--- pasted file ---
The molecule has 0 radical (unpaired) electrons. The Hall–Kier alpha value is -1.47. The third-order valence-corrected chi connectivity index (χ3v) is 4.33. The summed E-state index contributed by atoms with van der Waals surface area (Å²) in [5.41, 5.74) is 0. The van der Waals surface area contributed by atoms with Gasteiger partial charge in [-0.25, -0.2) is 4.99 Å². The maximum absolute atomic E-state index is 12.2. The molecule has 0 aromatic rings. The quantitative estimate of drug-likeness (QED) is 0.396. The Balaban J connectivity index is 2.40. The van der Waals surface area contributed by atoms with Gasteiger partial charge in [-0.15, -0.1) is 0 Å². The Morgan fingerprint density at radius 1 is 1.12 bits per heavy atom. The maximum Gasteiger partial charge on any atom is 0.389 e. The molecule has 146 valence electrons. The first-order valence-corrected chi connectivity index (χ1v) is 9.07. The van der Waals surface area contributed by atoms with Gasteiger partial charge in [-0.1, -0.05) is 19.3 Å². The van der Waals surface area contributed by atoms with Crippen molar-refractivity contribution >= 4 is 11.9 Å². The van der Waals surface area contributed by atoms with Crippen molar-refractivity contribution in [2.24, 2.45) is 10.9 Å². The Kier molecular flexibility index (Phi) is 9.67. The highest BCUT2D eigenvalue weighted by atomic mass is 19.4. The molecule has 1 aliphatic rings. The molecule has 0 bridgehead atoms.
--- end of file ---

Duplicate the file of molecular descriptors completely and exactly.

The molecule has 0 radical (unpaired) electrons. The Hall–Kier alpha value is -1.47. The third-order valence-corrected chi connectivity index (χ3v) is 4.33. The summed E-state index contributed by atoms with van der Waals surface area (Å²) in [5.41, 5.74) is 0. The van der Waals surface area contributed by atoms with Gasteiger partial charge in [-0.25, -0.2) is 4.99 Å². The maximum absolute atomic E-state index is 12.2. The molecule has 0 aromatic rings. The quantitative estimate of drug-likeness (QED) is 0.396. The Balaban J connectivity index is 2.40. The van der Waals surface area contributed by atoms with Gasteiger partial charge in [-0.15, -0.1) is 0 Å². The Morgan fingerprint density at radius 1 is 1.12 bits per heavy atom. The maximum Gasteiger partial charge on any atom is 0.389 e. The molecule has 146 valence electrons. The first-order valence-corrected chi connectivity index (χ1v) is 9.07. The van der Waals surface area contributed by atoms with Gasteiger partial charge in [-0.1, -0.05) is 19.3 Å². The van der Waals surface area contributed by atoms with Crippen molar-refractivity contribution >= 4 is 11.9 Å². The van der Waals surface area contributed by atoms with Crippen molar-refractivity contribution in [2.24, 2.45) is 10.9 Å². The Kier molecular flexibility index (Phi) is 9.67. The highest BCUT2D eigenvalue weighted by atomic mass is 19.4. The molecule has 1 aliphatic rings. The molecule has 0 bridgehead atoms.